Well, after many exhausting hours of continuously searching for cars, when I could be doing many more productive things with my time, like counting the number of threads in my bedsheet, I have finally found my next car to own as part of my subscription program—a 2009 E60 BMW M5.

I know exactly what you’re thinking…

These were actual tweets I received when I hinted at the fact that I just bought an M5 and yes, I could very well be entering a world of hurt, but it may not be that bad and I’ll tell you why in a little while.

I’ve been wanting to own an M5 for a long time now, and have finally found one that wasn’t the typical E60 M5 that you see on sale with an ad that goes something like this.


2006 BMW M5 for sale. 90K miles, everything replaced including blown engine, transmission, driveshaft, water pump, interior, exterior with dollar store parts. In fact it’s not even an M5. It’s a Nissan Maxima that looks like an M5. Drive a $100,000 car for only $5,000.

Most M5s for sale are beat up with high miles and have the SMG transmission that I absolutely don’t want. 80-90K miles are not a problem for the vast majority of cars, but with the finicky BMW V10, rod bearings need to be replaced as the miles go up, and since these engines have the lifespan of bananas, they tend to disintegrate quickly.

Before I get into the details of the pristine M5 that I came across, I feel compelled to talk about Craigslist for a bit. Although I have professed my love of Craigslist many times in the past and have elaborated on my own Craigslist car buying experience with my previous purchase, this time around, I tried really hard to buy a car from somewhere else. I looked at ads from dealers on Autotrader, online car-buying sites, asked random people on the roads if I could buy theirs, but it just so happened that a couple of weeks ago, someone posted an ad for a pristine M5 on a site that’s known for people trading broken laptops for window blinds.


And it’s not just buying cars where Craigslist has proven to be so great. I sold my last car, the IS-F, on Craigslist as well. I did the whole Autotrader thing, paid for the best version of the ads, added all the enhancements but it still ended up being Craigslist where I found the buyer for the IS-F.

Most people are still shocked to find out that I keep buying and selling cars on Craigslist. They look at me weird with this thought stamped on their face: “Isn’t Craigslist for people that want to get rid of their moving boxes? Or a cat that they hate?” Most people can’t believe that I would buy and sell used cars on Craigslist costing over thirty thousand dollars.

Before I pulled the trigger on the M5, I came close to buying a C6 Z06 from a guy in Houston that I found on—you guessed it—Craigslist, but then a day later, I stumbled upon the ad for the M5. At first it sounded too good to be true—E60 M5 with a BWM Platinum warranty till May 2017, only 41k miles, a 6 speed manual, modified exhaust and aftermarket BBS wheels. What kind of a scam was this?


I would never consider owning an E60 M5 without a warranty given all the horror stories about engines blowing up, insanely expensive repairs, and happily married couples getting divorced over BMW reliability problems. The simple fact that this particular M5 had a warranty until next year is what sold me.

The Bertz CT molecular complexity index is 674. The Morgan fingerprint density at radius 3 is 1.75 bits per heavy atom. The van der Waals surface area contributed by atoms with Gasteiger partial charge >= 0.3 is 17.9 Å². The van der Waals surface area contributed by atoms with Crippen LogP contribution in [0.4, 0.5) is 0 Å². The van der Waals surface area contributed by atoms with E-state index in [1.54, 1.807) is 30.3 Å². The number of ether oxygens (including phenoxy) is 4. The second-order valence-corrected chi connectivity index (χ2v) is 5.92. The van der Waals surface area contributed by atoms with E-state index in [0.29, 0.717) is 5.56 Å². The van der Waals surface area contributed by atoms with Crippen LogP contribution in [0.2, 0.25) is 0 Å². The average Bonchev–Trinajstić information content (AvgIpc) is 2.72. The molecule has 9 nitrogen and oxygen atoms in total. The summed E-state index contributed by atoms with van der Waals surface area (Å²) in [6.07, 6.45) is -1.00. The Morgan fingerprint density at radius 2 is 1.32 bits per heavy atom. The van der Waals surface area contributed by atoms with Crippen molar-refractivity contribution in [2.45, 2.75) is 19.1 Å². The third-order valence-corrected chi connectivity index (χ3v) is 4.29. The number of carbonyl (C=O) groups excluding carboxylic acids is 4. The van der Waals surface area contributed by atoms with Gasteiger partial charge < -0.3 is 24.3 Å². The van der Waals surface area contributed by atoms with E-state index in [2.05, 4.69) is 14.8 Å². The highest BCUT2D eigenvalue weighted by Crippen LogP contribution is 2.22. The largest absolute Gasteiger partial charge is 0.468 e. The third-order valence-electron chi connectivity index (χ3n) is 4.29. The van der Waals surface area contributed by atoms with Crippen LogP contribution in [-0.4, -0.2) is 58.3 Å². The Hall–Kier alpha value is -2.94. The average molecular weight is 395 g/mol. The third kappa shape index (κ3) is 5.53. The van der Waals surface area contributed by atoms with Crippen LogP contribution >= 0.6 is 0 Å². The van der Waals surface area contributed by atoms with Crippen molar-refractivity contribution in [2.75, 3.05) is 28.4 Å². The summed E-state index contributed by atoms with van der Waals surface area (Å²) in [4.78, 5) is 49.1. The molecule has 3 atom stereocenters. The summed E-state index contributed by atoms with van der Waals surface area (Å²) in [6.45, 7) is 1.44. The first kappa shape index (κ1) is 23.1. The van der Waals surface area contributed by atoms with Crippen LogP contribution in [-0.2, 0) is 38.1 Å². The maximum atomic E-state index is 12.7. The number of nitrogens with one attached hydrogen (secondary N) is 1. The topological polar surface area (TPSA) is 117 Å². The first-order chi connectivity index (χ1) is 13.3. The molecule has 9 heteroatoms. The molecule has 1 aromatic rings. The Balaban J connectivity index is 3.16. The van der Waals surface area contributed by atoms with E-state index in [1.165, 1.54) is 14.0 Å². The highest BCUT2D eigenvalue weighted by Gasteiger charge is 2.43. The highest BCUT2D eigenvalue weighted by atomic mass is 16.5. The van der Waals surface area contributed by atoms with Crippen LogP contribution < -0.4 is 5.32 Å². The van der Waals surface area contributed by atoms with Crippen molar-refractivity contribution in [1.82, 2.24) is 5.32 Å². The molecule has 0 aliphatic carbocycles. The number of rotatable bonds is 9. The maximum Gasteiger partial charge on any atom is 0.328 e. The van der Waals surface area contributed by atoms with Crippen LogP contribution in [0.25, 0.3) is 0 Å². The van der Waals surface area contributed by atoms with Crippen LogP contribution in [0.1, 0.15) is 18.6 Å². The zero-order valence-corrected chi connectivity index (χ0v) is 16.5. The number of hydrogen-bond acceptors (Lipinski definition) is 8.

Also, this was a 6 speed manual transmission which I almost never see—and it had low miles. Yep, this was a unicorn. I couldn’t have imagined a better used V10 M5 to buy.


When I checked out the car in person, everything was as stated. The owner was incredibly nice—in fact—he was probably the nicest seller that I’ve ever encountered. The interior and exterior of the car were perfect and the car was truly amazing to drive. It felt almost new.

I bought the car from him for $34K, but before I got the M5, he had the front rotors and brakes replaced, the car inspected and a rear window switch fixed under warranty at the dealer which totaled to about $1800. The tires are in decent shape but will likely need replacement during my time of ownership but that’s ok. I’m planning on putting a lot of miles on this V10 before the warranty runs out so I’m sure I will go through at least one set of tires. This is one M5 that I will enjoy the hell out of.

In terms of E60 M5 ownership, this has got to be the least financially destructive, life-destroying M5 to own. The BMW Platinum warranty appears to cover just about everything and deductible is only $50. That is a miniscule amount to pay for repairs on a car where a blown engine could cost you $25K to replace.


In talking to the seller, he mentioned that he hasn’t had to do much of anything in terms of repairs on his M5 during his time of ownership. Is it possible that I could have a reliable M5 on my hands? No…what am I thinking..that’s like saying sumo wrestlers are physically fit.

Anyway, we’ll see what this M5 has in store for me. It’s a bit like playing around with a venomous rattlesnake. It can clamp down on you at anytime and inject all that poison into your body, slowly draining the life out of you. But let’s hope that my V10 rattlesnake doesn’t do that and plays nice. All I can say for now is that t’s been a couple of weeks since I’ve had the M5 and I can’t stop driving it.


Torque Affair is about exploring my fascination with cars. I’m always on the lookout for things that interest me in the car world.

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